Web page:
RIT incorporates ‘soft skills’ elective into engineering educational curriculum

'Students work with large, yellow machinery.'

Elizabeth Lamark

Companies are looking for technical as well as soft skills in new graduates.

As part of a growing trend in enriching engineering education, RIT has approved a new course in soft skills for engineers. The one-credit elective course, originally piloted in the last academic year, has been approved as a credit-bearing option for students in RIT’s College of Engineering Technology. It will begin in September.

“Soft skills are becoming as essential to an employee’s advancement in an organization as the math and analytic skills necessary for engineers,” said Malarvizhi Hirudayaraj, an associate professor of human resource development. According to her research in job growth and expectations of employers in STEM disciplines —science, engineering, technology and mathematics— hiring managers stated that graduates must balance critical technical skills with key interpersonal abilities.

Headshot of Malarvizhi Hirudayaraj.Malarvizhi Hirudayaraj

Hirudayaraj developed the pilot series to help students acquire these competencies, bringing in professionals, including RIT alumni, from local and regional firms such as Harris Corp., Sydor Optics, Inc. and Lenel Security. Topics presented were on critical thinking, time management, working with diversity, negotiation and discussing personal qualities such as reliability.

“When it comes from the source, the company manager or leader, talking about the trust they put in their employees, this is the information that hits home for students about what it means to be reliable,” she said.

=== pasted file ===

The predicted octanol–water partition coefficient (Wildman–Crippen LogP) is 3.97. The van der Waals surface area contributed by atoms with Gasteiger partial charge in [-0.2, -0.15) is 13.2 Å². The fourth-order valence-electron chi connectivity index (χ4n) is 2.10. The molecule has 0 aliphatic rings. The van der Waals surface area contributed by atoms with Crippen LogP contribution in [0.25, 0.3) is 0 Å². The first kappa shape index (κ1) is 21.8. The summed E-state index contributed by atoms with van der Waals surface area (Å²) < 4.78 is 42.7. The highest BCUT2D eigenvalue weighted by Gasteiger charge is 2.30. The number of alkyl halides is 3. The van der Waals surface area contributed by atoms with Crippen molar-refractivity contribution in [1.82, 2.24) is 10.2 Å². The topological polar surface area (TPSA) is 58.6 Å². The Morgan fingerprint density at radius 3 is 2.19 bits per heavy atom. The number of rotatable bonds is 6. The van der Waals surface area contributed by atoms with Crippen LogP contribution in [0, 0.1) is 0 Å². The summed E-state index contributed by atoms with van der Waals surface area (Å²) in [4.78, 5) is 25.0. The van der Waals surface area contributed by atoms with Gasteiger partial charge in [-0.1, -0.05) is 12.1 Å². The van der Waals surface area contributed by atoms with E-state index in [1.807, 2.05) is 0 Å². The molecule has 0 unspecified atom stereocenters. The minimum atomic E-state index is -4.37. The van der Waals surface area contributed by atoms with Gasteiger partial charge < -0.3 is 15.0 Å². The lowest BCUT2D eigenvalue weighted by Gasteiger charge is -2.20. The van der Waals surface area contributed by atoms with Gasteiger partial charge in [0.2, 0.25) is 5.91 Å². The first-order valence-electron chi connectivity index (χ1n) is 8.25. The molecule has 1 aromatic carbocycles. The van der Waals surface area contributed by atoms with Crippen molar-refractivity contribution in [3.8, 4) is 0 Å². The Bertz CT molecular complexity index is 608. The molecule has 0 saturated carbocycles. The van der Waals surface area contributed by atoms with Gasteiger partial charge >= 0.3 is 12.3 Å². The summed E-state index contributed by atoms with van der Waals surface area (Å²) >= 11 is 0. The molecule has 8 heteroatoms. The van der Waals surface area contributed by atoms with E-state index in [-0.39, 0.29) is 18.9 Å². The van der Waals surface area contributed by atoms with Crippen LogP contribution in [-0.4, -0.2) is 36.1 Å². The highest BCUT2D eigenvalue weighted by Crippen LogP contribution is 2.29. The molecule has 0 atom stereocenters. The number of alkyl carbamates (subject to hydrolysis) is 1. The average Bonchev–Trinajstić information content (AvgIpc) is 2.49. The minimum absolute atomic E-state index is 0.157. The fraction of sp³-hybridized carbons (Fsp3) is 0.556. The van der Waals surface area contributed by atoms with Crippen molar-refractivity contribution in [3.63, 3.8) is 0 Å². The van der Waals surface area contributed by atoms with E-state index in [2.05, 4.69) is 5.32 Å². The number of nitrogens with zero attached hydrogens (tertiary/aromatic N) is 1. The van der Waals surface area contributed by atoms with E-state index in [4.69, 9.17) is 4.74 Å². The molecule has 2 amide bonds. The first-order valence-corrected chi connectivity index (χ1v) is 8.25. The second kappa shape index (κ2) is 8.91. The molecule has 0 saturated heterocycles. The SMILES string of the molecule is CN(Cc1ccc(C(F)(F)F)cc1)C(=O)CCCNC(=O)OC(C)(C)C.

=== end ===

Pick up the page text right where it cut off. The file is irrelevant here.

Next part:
One of those company presenters was Christopher Lojek ’08 (computer engineering technology).

“Reliability means that you can be trusted to keep commitments. You will be competing against the best for positions with a company. It is more difficult now more than ever,” said Lojek, senior international program manager at Harris Corp. “Your ability to communicate is essential and a way to prove that you can collaborate and hit your organization’s goals.”

The pilot series had immediate benefits. Students were better prepared for co-op searches and interviews through an understanding of employers’ expectations, Hirudayaraj added.

“It is people they are working with, and they will be different from the college cohort they had classes with. They don’t understand—yet—what engineers do,” she said. “Many of the students in the pilot were first- and second-year students, several were first-generation college students. This became another type of career preparation for them.”

Ezra Schultz, a second-year manufacturing and mechanical engineering technology student, agreed: “There are always ways to improve.”

Hirudayaraj’s research is on analyzing employer expectations and first-generation students’ transition from college to careers. When the pilot was announced, she had expected a moderate turn out; 35 students enrolled and participated regularly for the multi-week sessions. It was voluntary participation, and several of the students had not participated in co-ops yet. Evaluations stated that the alumni’s information was beneficial in providing the students with an understanding of how they would be interacting in the workplace, and that being able to demonstrate ‘soft skills’ would be an edge as part of product teams, and possibly advancement.

“Employers want skills that cannot be automated. These higher order communication skills are becoming more of a focus in engineering education,” said Hirudayaraj, part of the Department of Service Systems in RIT’s Saunders College of Business.

More information about the course and to register for the fall semester, contact Hirudayaraj at mvhdss@rit.edu.

NOTE: RIT has significant career preparation initiatives across the university from its established co-op program and support for entrepreneurship, to experiential learning through faculty research and study abroad. All focus on providing experiences that can translate to successfully to the workplace. RIT’s efforts to address the trends in engineering education has focused on several areas, including, but not limited to, research conducted within the Center for Advancing STEM Teaching, Learning and Evaluation (CASTLE) and one of its key initiatives, the Photonics and Optics Workforce Education Research. The relationship between college preparation and workforce development is studied to understand the success factors in STEM careers.


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